insuperable difficulty to a virtuoso of to-day, in spite of the preposterous amount of time and labour we now devote to such things.
He is the first completely equipped writer of sonatas. even as early as his op. 2 the form sketched by Scarlatti, and amplified by Emanuel Bach, is completely systematised, and has not changed in any essential point since, Clementi represents the sonata proper from beginning to end. He played and imitated Scarlatti's harpsichord sonatas in his youth; he knew Haydn's and Mozart's in his manhood, and he was aware of Beethoven's in his old age; yet he preserved his artistic physiognomy—the physiognomy not of a man of genius, but of a man of the rarest talents from first to last. He lived through the most memorable period in the history of music. At his birth Handel was alive, at his death Beethoven, Schubert, and Weber were buried.
There is an annoying confusion in the various editions of his works: arrangements are printed as originals, the same piece appears under various titles, etc. etc. The so-called complete editions of his solo sonatas—the best, that published by Holle at Wolfenbüttel, and edited by Schumann's friend Julius Knorr, and the original edition of Breitkopf & Härtel, since reprinted by that firm—are both incomplete; the sonatas with accompaniment etc. are out of print, and his orchestral works have not been printed at all. A judicious selection from his entire works, carefully considered with a view to the requirements and probable powers of consumption of living pianists, would be a boon
CLEMENZA DI TITO, LA. Mozart's
23rd and last opera; in 2 acts; words adapted from Metastasio by Mazzola. Finished Sept. 5, 1791, and first performed the following day at Prague. At the King's Theatre, Haymarket, March 27, 1806. The autograph is entirely in Mozart's hand, and contains no recitatives. They were probably supplied by Süssmayer. The German title of the opera is 'Titus.'
CLERINI, a Frenchwoman, who had altered her name from Le Clerc, and had an engagement at the Opera in London in 1823 at £150. She sang the part of Servilia in 'La Clemenza di Tito' that year; but, beside her face, she had no attraction. She appeared again as Albina in 'La Donna del Lago' in the same season.
CLICQUOT, François Henri
, eminent organ-builder, born in Paris 1728, died there 1791. In 1760 he built the organ of St. Gervais. In 1765 he entered into partnership with Pierre Dallery, and the firm constructed the organs of Notre Dame, St. Nicolas-des-Champs, the Sainte Chapelle, and the Chapelle du Roi at Versailles. Clicquot's finest organ was that of St. Sulpice, built after his partnership with Dallery had been dissolved, and containing 5 manuals and 66 stops, including a pedal-stop of 32 feet. For the organ in the Cathedral at Poitiers, his last work, he received 92,000 francs. His instruments were over-loaded with reeds—a common defect in French organs.
CLIFFORD, REV. JAMES, the son of Edward Clifford, a cook, was born in the parish of St. Mary Magdalen, Oxford, in 1622. In 1632 he was admitted a chorister of Magdalen College, Oxford, and so remained until 1642. On July 1, 1661, he was appointed tenth minor canon of St. Paul's Cathedral, and in 1675 was advanced to the sixth minor canonry. In 1682 he became senior cardinal. He was also for many years curate of the parish church of St. Gregory by St. Paul's, and chaplain to the Society of Serjeant's Inn, Fleet Street. He died about the year 1700 [App. p.594 "in Sept. 1698."]. In 1663 Clifford published, under the title of 'The Divine Services and Anthems usually sung in the Cathedrals and Collegiate Choirs of the Church of England,' a collection of the words of anthems; the first of its kind which appeared in the metropolis. (It had been preceded by a collection compiled and printed by Stephen Bulkley at York in 1662.) So great was the success of the work that a second edition, with large additions, appeared in 1664. To the first edition are prefixed 'Briefe Directions for the understanding of that part of the Divine Service performed with the Organ in St. Paul's Cathedral on Sundayes and Holydayes'; and to the second chants for Venite and the Psalms and for the Athanasian Creed. The work is curious and interesting as showing what remained of the cathedral music produced before the parliamentary suppression of choral service in 1644, and what were the earliest additions made after the re-establishment of that service in 1660. Clifford's only other publications were 'The Catechism, containing the Principles of Christian Religion,' and 'A Preparation Sermon before the receiving of the Holy Sacrament of the Lord's Supper, preached at Serjeants' Inn Chapel, in Fleet Street,' which appeared together in 1694. Clifford had a younger brother, Thomas, born in Oct. 1633, who was admitted chorister of Magdalen College in 1642 and resigned in 1645.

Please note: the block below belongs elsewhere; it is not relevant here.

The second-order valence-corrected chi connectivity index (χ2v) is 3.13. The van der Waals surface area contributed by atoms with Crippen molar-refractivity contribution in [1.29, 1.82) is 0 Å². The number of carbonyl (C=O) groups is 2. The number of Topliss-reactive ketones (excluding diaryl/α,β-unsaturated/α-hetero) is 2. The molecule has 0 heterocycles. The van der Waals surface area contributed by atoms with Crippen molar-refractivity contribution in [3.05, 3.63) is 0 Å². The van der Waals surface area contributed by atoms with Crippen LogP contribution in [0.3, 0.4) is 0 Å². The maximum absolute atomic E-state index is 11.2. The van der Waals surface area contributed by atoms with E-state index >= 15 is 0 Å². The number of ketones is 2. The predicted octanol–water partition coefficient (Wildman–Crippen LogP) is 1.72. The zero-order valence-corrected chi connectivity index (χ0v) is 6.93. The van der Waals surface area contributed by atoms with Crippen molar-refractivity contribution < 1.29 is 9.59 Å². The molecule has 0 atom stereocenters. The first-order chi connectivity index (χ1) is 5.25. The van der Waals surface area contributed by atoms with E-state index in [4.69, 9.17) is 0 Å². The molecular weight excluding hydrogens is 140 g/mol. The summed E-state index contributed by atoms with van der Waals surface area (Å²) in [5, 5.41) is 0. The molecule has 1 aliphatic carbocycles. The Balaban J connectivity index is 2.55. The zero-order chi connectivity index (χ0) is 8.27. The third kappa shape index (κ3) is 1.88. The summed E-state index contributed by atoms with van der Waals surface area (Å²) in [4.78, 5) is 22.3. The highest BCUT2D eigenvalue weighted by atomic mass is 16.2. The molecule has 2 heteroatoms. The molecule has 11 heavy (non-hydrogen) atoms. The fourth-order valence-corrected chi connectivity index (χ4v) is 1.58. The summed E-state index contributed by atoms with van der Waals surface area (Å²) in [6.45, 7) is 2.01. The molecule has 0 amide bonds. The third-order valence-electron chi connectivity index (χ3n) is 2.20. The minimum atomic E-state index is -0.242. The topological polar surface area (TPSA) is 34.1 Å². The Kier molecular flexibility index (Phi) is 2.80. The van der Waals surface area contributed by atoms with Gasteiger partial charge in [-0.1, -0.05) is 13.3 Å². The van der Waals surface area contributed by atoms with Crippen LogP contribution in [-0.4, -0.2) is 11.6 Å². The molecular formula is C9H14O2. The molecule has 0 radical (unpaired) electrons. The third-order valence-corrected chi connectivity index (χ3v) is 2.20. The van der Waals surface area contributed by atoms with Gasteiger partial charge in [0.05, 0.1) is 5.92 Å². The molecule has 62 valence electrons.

CLIVE, Catherine, daughter of William Raftor, an Irish gentleman, was born in London in 1711. Displaying a natural aptitude for the stage she was engaged by Colley Cibber for Drury Lane Theatre, and made her first appearance there in November 1728, as the page Ismenes, in Nat. Lee's tragedy 'Mithridates.' In 1729 she attracted great attention by her performance of Phillida in Colley Cibber's ballad opera, 'Love in a riddle.' Her personation of Nell in Coffey's ballad opera, 'The Devil to pay,' in 1731, established her reputation, and caused her salary to be doubled. On Oct. 4, 1734, she married George Clive, a barrister, but the pair soon agreed to separate. She continued to delight the public in a variety of characters in comedy and comic opera until April 24, 1769, when, having acquired a handsome competence, she took leave of the stage, and retired to Twickenham, where she occupied a house in the immediate vicinity of Horace Walpole's famous villa at Strawberry Hill, until her death, which occurred on Dec. 6, 1785. One of the most prominent events in